“Why aren’t you not scared?”
Most people who watch Parkour videos don’t actually see the mental preparation and battle the athletes go through before attempting the impressive jumps. The truth is, we’re not fearless. We face fear all the time. Fear is important, as it keeps us safe. How we handle fear, is the true test of one’s mental strength.
I am a huge advocate of mental training. If you’re only working on physical training, you’re limiting yourself from the vast array of possibilities out there. I believe that your mental game hugely determines your physical game. It’s impossible to jump to your true maximum if your head is not in it like your body is. But there is also a danger to being way too overconfident than your actual skill level. Getting both your physical and mental selves to be in sync is the key to progression.
If you haven’t watch my Vlog regarding how I overcome fear, you should watch that first! But if you the type that prefers to read rather than watch/listen, please proceed.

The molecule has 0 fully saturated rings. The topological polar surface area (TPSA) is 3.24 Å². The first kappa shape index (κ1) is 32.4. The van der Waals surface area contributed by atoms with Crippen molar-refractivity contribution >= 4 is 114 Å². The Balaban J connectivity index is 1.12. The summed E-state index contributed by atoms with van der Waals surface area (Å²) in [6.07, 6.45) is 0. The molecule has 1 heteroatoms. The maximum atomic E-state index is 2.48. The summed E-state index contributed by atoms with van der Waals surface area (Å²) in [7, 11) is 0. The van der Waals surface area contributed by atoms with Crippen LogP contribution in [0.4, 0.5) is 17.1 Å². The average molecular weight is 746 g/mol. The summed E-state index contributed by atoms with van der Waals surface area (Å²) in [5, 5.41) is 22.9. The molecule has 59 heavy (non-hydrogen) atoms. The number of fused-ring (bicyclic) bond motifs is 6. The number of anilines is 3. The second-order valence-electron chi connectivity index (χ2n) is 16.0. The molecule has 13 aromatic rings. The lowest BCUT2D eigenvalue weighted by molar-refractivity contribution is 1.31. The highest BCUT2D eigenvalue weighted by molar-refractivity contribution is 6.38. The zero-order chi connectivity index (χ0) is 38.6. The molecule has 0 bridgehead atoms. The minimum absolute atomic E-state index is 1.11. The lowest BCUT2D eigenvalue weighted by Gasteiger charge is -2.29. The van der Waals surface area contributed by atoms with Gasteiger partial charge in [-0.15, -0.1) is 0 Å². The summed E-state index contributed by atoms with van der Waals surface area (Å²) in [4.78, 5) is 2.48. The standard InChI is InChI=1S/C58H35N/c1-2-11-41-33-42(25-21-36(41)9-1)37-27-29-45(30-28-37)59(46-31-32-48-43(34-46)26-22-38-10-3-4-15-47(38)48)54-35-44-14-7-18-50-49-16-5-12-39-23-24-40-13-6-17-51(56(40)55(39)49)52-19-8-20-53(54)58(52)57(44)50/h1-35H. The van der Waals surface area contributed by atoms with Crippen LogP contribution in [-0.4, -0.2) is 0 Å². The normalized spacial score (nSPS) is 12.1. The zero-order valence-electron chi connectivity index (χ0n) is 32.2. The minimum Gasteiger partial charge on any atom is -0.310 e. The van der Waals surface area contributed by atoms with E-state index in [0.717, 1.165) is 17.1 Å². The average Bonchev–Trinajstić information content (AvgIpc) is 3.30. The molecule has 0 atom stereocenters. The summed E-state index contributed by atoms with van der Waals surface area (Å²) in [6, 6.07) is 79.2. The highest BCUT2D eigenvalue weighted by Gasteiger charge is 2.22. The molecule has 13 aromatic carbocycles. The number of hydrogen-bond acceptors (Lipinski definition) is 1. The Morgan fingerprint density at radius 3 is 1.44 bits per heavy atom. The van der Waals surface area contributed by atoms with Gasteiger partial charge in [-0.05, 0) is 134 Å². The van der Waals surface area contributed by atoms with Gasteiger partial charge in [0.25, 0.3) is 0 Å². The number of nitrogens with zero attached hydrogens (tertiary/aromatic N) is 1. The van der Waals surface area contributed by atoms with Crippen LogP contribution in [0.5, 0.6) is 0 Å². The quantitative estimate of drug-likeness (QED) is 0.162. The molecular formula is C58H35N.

Here are the top 10 things I would like to share about getting over your mental barriers:
1. Knowing one’s capabilities
Before you push yourself to do something scary, the most important thing is that you KNOW for sure that you can physically make the challenge. If there are severe consequences to the move that you’re doing, the last thing you want to do is to push yourself senselessly. Injuries are a sure way to impede progression, so learn to be aware if you’re making the right choices. Of course, this is not as easy as it sounds. After all, it is a very fine line between pushing yourself too far, or if you’re just giving an excuse to not make the challenge.